In terms of support services for the elderly, seniors can access prescriptions via the Telehealth services mentioned above until 30th September 2020. They will just need to talk to their GP, who will create a paper prescription and send it to them in the mail, which will allow a friend or family member to collect their medicine from the preferred pharmacy. They can also create a copy as a digital image that they can fax, text, or email to their pharmacy, who will deliver the medicine to their home (often for free).
The Home Medicines Service is also available for those over 70 who wish to limit their potential exposure to the coronavirus in the community. The service is available for both Pharmaceutical Benefits Scheme (PBS) and Repatriation Pharmaceutical Benefits Scheme (RPBS) prescriptions that are normally received in a Dose Administration Aid. Seniors will need to speak to their doctor or pharmacist to find out if they are eligible for the service.
If your elderly loved one is unable to get a new prescription from their doctor, they can still access their usual medicines at PBS prices. Pharmacists can dispense up to a month’s supply of these without a script. However, if they have been prescribed the medicine previously, the pharmacist must agree that they need it urgently.
Help with the wellbeing of seniors
Senior Australians, their families and their carers have a free dedicated telephone support line that assists those impacted by the spread of the coronavirus. Known as the Older Persons COVID-19 Support Line, it offers support services for the elderly if they are feeling lonely and need someone to talk to, or need information about COVID-19 restrictions and how it affects them. The COVID-19 support line number is 1800 171 866, and operates Monday to Friday from 8.30am to 6pm.
Anyone who receives Home Care Packages or government-subsidised residential aged care is also eligible for the Community Visitors Scheme. It provides volunteer support to elderly people by offering ongoing friendship and companionship. And although visiting restrictions are currently in place, the scheme can still provide phone and virtual friendships to those who are feeling socially isolated.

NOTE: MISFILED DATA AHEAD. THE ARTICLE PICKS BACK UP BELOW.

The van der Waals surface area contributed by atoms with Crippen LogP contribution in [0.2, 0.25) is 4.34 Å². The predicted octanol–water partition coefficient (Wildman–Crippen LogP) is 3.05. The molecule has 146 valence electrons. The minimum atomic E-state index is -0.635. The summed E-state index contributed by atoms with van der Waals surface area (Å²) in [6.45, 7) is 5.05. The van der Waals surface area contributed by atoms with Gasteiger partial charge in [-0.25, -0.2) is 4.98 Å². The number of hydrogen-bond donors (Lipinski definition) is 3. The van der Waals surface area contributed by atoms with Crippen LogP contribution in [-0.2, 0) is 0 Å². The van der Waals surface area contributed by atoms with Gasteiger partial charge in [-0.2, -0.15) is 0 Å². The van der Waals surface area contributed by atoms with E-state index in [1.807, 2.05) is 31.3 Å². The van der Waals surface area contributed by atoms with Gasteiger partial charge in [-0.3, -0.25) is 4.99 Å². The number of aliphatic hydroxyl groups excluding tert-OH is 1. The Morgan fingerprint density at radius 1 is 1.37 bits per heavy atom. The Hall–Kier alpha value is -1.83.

Older Australians who want to develop their digital literacy skills and get themselves online can also visit eSafety’s Be Connected website. It has a range of great resources designed to help them develop online skills and connect to their friends and family. If they can’t hug their loved ones in person, connecting digitally can make all the difference!
- 2020, COVID-19 (Coronavirus) information, COTA
- 2020, COVID-19 Temporary MBS Telehealth Services, Australian Government Department of Health
- 2020, Local state and territory health departments, Australian Government Department of Health
- 2020, Symptoms of COVID-19 and how the virus spreads, Health Direct
- 2020, Electronic Prescriptions, Australian Government, Australian Digital Health Agency
- 2020, COVID-19 National Health Plan – Home Medicines Services information for consumers, Australian Government Department of Health
- 2020, Older Persons COVID-19 Support Line, Australian Government Department of Health
- 2020, Community Visitors Scheme (CVS), Australian Government Department of Health
- 2020, Build Your Online Skills, Australian Government